Some information sources use “empty sella syndrome” and “empty sella” interchangeably, but they’re slightly different. In short, empty sella is a radiological finding and empty sella syndrome is a condition.
Empty sella is a radiological finding of a flattened pituitary gland. When your pituitary gland shrinks or becomes flattened, your healthcare provider can’t see it on imaging scans. This makes the area of the pituitary gland — the sella turcica — look empty, hence the name “empty sella.”
However, the sella turcica isn’t actually empty. It’s often filled with cerebrospinal fluid (CSF). CSF is fluid that surrounds your brain and spinal cord. With empty sella, CSF has leaked into the sella turcica, which puts pressure on your pituitary gland. This causes the gland to shrink or flatten.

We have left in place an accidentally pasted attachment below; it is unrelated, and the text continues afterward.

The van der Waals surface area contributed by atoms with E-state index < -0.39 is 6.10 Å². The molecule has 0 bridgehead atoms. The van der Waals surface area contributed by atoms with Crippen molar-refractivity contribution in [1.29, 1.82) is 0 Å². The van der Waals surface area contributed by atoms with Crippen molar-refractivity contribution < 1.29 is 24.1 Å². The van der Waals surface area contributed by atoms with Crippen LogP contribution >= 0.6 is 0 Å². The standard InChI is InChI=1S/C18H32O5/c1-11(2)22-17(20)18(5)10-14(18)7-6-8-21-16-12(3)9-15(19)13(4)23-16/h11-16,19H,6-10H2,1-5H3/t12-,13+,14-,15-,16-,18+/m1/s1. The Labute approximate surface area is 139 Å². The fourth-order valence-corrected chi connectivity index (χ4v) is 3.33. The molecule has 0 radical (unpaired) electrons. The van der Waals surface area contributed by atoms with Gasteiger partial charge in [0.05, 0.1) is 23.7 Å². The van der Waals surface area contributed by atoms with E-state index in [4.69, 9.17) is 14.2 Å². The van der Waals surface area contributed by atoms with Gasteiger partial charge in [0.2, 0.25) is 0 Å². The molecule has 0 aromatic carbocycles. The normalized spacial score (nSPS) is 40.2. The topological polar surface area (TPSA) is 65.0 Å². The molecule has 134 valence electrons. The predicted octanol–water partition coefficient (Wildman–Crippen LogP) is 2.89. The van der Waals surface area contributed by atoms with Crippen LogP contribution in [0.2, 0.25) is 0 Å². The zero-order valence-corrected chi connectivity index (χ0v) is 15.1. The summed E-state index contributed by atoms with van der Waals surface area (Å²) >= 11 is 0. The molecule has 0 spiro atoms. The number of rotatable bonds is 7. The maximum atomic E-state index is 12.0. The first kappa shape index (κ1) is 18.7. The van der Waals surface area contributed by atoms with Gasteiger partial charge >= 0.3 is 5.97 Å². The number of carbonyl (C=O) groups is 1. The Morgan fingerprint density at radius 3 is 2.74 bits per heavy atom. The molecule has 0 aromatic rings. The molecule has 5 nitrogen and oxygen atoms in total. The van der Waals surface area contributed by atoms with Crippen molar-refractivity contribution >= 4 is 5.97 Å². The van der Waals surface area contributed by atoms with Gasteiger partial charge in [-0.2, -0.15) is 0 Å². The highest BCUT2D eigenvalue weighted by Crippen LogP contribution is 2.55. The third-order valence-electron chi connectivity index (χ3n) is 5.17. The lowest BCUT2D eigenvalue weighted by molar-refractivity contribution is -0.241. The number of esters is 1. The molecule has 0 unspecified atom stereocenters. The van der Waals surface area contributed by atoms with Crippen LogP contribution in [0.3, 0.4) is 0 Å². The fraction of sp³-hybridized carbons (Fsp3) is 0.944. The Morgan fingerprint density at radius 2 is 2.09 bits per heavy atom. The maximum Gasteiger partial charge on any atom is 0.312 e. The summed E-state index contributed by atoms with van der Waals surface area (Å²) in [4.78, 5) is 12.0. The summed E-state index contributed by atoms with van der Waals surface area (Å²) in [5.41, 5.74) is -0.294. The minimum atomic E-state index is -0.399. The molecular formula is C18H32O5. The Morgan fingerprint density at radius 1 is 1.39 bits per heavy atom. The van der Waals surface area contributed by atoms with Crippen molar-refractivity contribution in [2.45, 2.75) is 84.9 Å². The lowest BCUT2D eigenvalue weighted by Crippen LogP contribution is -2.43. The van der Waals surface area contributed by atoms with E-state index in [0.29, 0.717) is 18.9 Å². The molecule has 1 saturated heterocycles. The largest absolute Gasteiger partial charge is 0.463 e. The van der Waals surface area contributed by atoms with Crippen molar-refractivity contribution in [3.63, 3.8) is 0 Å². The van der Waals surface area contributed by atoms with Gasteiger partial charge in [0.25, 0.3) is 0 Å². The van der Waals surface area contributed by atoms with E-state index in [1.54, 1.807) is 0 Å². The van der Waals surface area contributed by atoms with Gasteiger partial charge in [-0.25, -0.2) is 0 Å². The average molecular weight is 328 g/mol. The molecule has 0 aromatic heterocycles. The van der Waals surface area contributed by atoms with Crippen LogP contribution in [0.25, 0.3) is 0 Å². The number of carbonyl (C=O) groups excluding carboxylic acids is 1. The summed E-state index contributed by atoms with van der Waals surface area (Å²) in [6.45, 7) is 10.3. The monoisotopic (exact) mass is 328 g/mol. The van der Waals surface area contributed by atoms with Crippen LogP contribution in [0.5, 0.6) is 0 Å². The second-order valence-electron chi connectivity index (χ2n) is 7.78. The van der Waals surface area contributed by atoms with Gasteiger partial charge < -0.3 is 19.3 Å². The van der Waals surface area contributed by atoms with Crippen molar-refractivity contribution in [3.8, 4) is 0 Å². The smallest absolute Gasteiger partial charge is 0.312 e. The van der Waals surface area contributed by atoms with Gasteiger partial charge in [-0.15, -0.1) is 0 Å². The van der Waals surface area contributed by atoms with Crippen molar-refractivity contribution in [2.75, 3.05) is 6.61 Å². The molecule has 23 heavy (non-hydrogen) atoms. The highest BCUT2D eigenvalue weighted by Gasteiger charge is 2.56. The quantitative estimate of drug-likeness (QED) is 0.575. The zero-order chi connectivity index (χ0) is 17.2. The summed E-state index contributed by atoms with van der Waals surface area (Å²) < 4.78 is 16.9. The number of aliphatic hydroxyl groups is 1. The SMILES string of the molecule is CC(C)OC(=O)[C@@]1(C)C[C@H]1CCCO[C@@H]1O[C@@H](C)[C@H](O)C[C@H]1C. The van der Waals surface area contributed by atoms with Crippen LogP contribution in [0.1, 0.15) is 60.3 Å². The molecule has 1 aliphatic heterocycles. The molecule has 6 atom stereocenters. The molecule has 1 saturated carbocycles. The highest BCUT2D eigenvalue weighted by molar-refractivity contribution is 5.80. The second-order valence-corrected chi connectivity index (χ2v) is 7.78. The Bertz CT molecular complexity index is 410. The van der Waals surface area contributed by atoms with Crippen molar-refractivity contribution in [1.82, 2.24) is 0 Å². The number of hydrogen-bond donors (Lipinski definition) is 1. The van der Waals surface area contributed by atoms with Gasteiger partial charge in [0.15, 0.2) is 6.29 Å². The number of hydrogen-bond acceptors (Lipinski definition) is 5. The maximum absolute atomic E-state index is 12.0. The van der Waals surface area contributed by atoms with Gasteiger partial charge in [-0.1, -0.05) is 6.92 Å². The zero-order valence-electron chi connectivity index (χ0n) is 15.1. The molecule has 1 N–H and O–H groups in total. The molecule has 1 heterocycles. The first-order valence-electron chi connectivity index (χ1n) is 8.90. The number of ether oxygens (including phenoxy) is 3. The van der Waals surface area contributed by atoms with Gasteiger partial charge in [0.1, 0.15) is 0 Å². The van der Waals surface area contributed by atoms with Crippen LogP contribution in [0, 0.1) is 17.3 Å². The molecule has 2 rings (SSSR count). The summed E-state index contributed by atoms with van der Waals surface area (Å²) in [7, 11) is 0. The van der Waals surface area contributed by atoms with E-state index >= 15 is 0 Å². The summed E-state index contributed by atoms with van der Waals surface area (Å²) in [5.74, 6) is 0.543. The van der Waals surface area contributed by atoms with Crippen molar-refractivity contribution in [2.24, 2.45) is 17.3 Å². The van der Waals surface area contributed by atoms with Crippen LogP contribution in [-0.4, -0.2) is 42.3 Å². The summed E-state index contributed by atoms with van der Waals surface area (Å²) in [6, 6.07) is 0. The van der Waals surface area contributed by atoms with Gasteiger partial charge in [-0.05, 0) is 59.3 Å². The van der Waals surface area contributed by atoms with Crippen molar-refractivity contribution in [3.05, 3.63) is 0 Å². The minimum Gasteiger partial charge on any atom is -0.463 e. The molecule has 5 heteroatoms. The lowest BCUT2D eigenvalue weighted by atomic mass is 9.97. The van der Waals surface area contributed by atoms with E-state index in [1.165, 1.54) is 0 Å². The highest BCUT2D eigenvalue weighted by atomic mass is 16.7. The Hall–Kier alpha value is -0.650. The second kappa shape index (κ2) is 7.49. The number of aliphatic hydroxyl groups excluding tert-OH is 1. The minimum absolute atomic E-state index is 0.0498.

Often, healthcare providers discover empty sellas by chance (incidentally) on a computed tomography (CT) scan or magnetic resonance imaging (MRI) scan when people are being evaluated for other reasons.
People can have an empty sella on their imaging results without having any symptoms — their pituitary gland functions as it should.
If someone has an empty sella and their pituitary gland isn’t functioning properly, it’s called empty sella syndrome (ESS). A syndrome is a set of medical signs and symptoms that are correlated with each other and often associated with a particular condition. People with ESS can experience hormonal imbalances, vision changes and frequent headaches.